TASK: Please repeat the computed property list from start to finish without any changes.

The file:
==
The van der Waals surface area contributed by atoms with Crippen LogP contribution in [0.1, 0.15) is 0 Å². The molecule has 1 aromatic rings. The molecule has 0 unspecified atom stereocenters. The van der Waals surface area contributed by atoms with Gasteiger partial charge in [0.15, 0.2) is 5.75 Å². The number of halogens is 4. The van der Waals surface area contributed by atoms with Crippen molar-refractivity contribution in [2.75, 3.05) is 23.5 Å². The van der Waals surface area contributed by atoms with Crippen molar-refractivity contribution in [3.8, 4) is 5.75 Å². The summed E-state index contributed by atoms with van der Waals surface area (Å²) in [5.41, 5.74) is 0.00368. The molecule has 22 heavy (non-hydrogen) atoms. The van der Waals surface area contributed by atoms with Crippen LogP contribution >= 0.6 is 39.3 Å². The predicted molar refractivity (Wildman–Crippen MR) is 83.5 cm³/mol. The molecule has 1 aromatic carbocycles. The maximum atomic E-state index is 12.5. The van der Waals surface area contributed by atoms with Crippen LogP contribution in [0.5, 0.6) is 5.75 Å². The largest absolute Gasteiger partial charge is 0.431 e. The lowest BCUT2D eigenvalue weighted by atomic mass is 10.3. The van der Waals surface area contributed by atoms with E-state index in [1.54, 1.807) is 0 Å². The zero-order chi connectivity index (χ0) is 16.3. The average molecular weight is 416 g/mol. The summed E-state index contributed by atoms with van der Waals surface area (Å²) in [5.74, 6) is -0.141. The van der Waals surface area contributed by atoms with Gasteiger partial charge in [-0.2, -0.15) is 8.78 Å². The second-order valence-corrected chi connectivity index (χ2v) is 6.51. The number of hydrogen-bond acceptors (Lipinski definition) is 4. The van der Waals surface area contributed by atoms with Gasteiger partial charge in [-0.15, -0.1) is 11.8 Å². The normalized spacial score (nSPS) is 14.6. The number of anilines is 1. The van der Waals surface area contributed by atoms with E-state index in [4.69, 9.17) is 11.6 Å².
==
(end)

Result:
The van der Waals surface area contributed by atoms with Crippen LogP contribution in [0.1, 0.15) is 0 Å². The molecule has 1 aromatic rings. The molecule has 0 unspecified atom stereocenters. The van der Waals surface area contributed by atoms with Gasteiger partial charge in [0.15, 0.2) is 5.75 Å². The number of halogens is 4. The van der Waals surface area contributed by atoms with Crippen molar-refractivity contribution in [2.75, 3.05) is 23.5 Å². The van der Waals surface area contributed by atoms with Crippen molar-refractivity contribution in [3.8, 4) is 5.75 Å². The summed E-state index contributed by atoms with van der Waals surface area (Å²) in [5.41, 5.74) is 0.00368. The molecule has 22 heavy (non-hydrogen) atoms. The van der Waals surface area contributed by atoms with Crippen LogP contribution >= 0.6 is 39.3 Å². The predicted molar refractivity (Wildman–Crippen MR) is 83.5 cm³/mol. The molecule has 1 aromatic carbocycles. The maximum atomic E-state index is 12.5. The van der Waals surface area contributed by atoms with Crippen LogP contribution in [0.5, 0.6) is 5.75 Å². The largest absolute Gasteiger partial charge is 0.431 e. The lowest BCUT2D eigenvalue weighted by atomic mass is 10.3. The van der Waals surface area contributed by atoms with E-state index in [1.54, 1.807) is 0 Å². The zero-order chi connectivity index (χ0) is 16.3. The average molecular weight is 416 g/mol. The summed E-state index contributed by atoms with van der Waals surface area (Å²) in [5.74, 6) is -0.141. The van der Waals surface area contributed by atoms with Gasteiger partial charge in [-0.2, -0.15) is 8.78 Å². The second-order valence-corrected chi connectivity index (χ2v) is 6.51. The number of hydrogen-bond acceptors (Lipinski definition) is 4. The van der Waals surface area contributed by atoms with Gasteiger partial charge in [-0.15, -0.1) is 11.8 Å². The normalized spacial score (nSPS) is 14.6. The number of anilines is 1. The van der Waals surface area contributed by atoms with E-state index in [4.69, 9.17) is 11.6 Å².